Credit Report

An individual’s credit report contains a record of his/her history of repayment behavior towards credit facilities.

It records recent payment history of almost all types of facilities including:

  • Car loans
  • Home loans
  • Student loans
  • Personal loans
  • Credit cards
  • etc

Lenders use the credit report of an applicant to determine a credit score so as to judge how good of a paymaster the potential borrower is.

Credit records for the most recent 6 months to 12 months are often the most relevant to credit scoring conducted by lenders.

With the exception of unique events like bankruptcy that can stay relevant for years.

Should the credit score be interpreted as undesirable by a lender, they often decline the application outright.

Since credit scoring is often the fist phase of loan assessment, a lot of credit applications never even reach the desk of an analyst as they get thrown out due to bad credit.

To build up a satisfactory or good credit record, people should make timely payments towards their debt obligations.

Anyone can make a request for their own credit report by placing an order with the Credit Bureau of Singapore (CBS).

What information is contained in a credit report

A typical credit report contains a wealth of information about the individual in question.

It would consist of personal information like:

  • Legal name
  • Nationality
  • NRIC/Passport number
  • Date of birth
  • Residential address with postal code
  • etc

This is to ascertain that the individual the report is on is indeed the person in question.

It would also contain a summary of the report which would list down important details like:

  • Date of earliest known credit facility
  • Number of previous enquiries for the report
  • Number of defaults
  • Number of bankruptcy proceedings
  • Different categories of credit limits
  • etc

The most interesting part of the credit record would be the list of the types of credit facilities and loans a person has under his or her name, and the repayment record for the particular items.

This section of the report would contain meticulous details of each credit facility or loan, indicating:

  • Type of product
  • Issuing lender/bank/financial institution
  • Type of account
  • Opening and closing date
  • Balance that is overdue (if any)
  • Repayment status for 12 most recent payment cycles
  • etc

The section indicating the recent repayment record would contain characters like A, B, C, D, etc.

For product accounts that are still live and open, the best record would be a whole line consisting of As.

This indicates that the borrower has been making timely repayments towards his to her debt obligations.

Loan applicants would usually find the highest credit scores when they have accounts that consists of all As.

This is because such a repayment pattern shows that a borrower currently has credit facilities or loans, and has been a model paymaster by making timely prompt repayments on a regular basis.

If a person has no accounts like credit cards, then it would be difficult to assign a score to the person as there is simply no credit history indicating repayment behaviour.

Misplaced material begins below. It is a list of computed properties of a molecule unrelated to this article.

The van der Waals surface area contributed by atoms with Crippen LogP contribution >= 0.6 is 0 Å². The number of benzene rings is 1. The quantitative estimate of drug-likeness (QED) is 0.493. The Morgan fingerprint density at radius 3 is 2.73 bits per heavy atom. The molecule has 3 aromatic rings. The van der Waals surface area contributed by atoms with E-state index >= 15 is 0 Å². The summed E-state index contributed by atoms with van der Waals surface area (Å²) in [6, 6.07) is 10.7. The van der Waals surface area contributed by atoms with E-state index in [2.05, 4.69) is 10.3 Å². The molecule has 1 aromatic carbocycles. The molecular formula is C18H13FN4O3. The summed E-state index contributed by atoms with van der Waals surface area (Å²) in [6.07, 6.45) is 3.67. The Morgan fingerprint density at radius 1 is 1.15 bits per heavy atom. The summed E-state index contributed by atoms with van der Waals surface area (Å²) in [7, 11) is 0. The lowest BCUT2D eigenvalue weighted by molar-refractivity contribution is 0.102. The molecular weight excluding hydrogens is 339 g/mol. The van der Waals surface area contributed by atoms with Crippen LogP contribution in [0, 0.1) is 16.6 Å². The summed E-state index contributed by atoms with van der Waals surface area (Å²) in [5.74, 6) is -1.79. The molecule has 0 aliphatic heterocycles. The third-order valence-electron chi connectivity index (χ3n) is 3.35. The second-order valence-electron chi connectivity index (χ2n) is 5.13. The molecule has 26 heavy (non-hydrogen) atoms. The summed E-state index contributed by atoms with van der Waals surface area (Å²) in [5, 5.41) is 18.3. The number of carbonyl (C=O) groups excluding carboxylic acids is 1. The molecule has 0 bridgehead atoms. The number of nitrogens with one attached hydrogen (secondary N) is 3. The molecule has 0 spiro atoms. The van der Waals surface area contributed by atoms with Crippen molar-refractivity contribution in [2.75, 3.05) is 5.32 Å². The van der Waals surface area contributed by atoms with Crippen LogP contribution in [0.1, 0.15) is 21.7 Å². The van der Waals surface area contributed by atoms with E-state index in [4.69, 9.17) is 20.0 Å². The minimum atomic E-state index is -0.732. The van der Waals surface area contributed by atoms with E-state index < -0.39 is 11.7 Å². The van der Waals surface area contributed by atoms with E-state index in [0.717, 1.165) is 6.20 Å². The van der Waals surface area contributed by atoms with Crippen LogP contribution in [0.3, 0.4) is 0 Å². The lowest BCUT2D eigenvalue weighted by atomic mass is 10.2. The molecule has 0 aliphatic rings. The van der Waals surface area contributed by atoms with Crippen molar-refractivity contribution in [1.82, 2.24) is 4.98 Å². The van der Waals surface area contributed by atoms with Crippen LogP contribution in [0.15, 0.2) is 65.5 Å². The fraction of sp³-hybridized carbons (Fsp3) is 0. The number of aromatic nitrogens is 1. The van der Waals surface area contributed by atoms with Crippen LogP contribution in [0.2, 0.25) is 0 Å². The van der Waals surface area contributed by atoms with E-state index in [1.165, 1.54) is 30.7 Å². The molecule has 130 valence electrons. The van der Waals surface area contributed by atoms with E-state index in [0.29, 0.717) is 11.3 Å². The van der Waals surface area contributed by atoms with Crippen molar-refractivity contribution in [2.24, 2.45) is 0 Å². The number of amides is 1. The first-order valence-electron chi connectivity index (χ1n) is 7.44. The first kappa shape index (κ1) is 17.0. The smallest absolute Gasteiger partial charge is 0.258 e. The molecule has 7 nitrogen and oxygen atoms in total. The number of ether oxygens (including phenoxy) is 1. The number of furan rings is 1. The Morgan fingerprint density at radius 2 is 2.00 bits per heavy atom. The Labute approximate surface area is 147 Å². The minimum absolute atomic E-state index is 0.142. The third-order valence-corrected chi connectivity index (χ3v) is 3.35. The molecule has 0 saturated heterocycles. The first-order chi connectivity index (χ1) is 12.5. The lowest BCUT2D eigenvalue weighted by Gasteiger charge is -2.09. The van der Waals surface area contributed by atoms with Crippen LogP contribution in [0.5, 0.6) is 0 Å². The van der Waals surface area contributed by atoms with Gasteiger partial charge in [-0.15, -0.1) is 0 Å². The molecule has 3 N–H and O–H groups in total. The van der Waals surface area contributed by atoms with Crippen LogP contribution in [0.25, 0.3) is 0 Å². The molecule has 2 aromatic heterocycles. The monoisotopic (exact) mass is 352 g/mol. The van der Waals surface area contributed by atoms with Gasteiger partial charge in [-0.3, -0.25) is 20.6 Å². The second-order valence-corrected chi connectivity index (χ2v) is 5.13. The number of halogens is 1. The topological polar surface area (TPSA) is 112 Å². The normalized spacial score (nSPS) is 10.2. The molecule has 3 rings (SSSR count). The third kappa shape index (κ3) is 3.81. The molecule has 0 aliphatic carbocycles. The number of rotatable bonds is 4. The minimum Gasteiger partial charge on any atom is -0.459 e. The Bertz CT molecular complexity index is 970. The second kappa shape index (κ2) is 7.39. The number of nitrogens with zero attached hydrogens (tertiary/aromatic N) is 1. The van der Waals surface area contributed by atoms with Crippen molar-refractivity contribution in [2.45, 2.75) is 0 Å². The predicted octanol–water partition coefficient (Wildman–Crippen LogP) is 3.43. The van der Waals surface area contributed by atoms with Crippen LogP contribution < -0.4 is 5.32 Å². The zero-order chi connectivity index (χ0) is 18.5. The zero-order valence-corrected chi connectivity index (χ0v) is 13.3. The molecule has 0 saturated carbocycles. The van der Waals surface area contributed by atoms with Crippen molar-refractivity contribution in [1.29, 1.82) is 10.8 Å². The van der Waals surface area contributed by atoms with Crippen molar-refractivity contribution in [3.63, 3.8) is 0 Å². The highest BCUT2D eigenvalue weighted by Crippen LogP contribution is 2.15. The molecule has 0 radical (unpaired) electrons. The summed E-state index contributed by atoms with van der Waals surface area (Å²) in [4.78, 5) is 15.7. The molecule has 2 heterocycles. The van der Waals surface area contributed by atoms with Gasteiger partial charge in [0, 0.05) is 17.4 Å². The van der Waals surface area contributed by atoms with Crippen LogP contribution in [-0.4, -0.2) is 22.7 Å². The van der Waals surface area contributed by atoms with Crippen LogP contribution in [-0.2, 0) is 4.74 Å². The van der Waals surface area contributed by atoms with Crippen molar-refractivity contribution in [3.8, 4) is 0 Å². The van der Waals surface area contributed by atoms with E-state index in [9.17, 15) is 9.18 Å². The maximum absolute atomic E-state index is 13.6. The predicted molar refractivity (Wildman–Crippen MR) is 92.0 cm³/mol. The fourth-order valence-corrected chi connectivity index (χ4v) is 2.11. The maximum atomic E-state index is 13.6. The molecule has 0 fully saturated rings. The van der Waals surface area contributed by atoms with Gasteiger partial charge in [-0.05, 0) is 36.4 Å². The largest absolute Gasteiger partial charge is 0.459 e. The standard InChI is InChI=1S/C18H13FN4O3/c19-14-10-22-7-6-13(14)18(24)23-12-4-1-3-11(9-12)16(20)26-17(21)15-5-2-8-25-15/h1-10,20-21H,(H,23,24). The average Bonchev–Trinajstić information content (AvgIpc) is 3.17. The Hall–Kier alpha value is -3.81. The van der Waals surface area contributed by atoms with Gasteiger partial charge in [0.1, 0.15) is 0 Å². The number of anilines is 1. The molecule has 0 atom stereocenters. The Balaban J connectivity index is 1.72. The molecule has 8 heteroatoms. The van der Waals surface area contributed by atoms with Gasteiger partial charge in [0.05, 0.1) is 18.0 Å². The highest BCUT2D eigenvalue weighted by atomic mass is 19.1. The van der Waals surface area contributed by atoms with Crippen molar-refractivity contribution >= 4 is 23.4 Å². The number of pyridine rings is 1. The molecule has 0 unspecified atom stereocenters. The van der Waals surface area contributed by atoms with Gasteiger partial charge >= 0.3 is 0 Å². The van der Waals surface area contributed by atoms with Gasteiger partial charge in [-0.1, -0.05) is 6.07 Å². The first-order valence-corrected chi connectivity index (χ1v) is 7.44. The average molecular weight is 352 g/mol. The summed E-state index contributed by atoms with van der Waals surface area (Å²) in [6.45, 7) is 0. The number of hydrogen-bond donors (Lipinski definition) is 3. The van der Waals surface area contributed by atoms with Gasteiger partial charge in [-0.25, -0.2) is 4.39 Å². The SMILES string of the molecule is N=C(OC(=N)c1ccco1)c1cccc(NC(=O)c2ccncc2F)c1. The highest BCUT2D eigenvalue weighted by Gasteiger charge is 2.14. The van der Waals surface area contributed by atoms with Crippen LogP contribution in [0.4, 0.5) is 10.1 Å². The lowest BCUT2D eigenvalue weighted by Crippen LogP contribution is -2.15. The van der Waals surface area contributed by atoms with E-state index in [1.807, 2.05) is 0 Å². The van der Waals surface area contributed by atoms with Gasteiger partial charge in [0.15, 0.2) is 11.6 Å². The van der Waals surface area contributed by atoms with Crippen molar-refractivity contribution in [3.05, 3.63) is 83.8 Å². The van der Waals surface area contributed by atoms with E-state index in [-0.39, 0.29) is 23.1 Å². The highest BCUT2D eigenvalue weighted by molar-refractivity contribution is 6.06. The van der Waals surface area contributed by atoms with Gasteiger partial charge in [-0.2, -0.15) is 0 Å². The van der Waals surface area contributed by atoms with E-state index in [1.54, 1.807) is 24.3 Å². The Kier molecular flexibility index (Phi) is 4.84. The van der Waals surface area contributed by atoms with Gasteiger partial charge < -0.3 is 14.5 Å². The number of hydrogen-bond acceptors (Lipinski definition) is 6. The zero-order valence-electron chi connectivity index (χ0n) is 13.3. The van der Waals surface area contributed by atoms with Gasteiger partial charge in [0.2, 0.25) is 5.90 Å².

This also implies that if someone intends to build a strong credit score, he or she needs to have at least 1 credit card or loan on record with good repayment history on record.

Recent repayment status that shows B, C, and D for example, represents account that went into delinquency.

More details of how to read your credit report can be found here.

Working with credit reports

It must be noted that the credit report of any individual only consist of data. They don’t make any approval or rejection decisions for banks.

It is up to a lender to use the data generated and interpret the creditworthiness of a prospective borrower based on their own internal credit assessment policies.

While it is simply impossible to say whether a borrower can pass a credit scoring conducted by lenders, or fail one, it is safe to speculate what a good credit report would look like with a high degree of certainty.

A credit report that would almost certain pass a credit scoring test would have:

More than 3 accounts of loans or credit cards currently active

  • The 3 or more accounts would have a whole line of As in the column of recent repayments
  • None of them has an overdue balance
  • There are no other adverse records like defaults, settlements, bankruptcy, etc

This would be a very clean record record with no adverse indications of bad credit behavior.

Such information contained in a report would almost certainly pass the basic credit scoring conducted by lenders when assessing loan applicants.

If you have never taken up any types of loans or credit cards, and have an intention to apply for loans from a bank in the near future such as a housing loan, it might be useful to get a credit card on record, start to use it and make prompt full repayments consistently.

This is so that a lender would be able to see that you have been a good paymaster in recent history instead of having no material information to assess your creditworthiness on.

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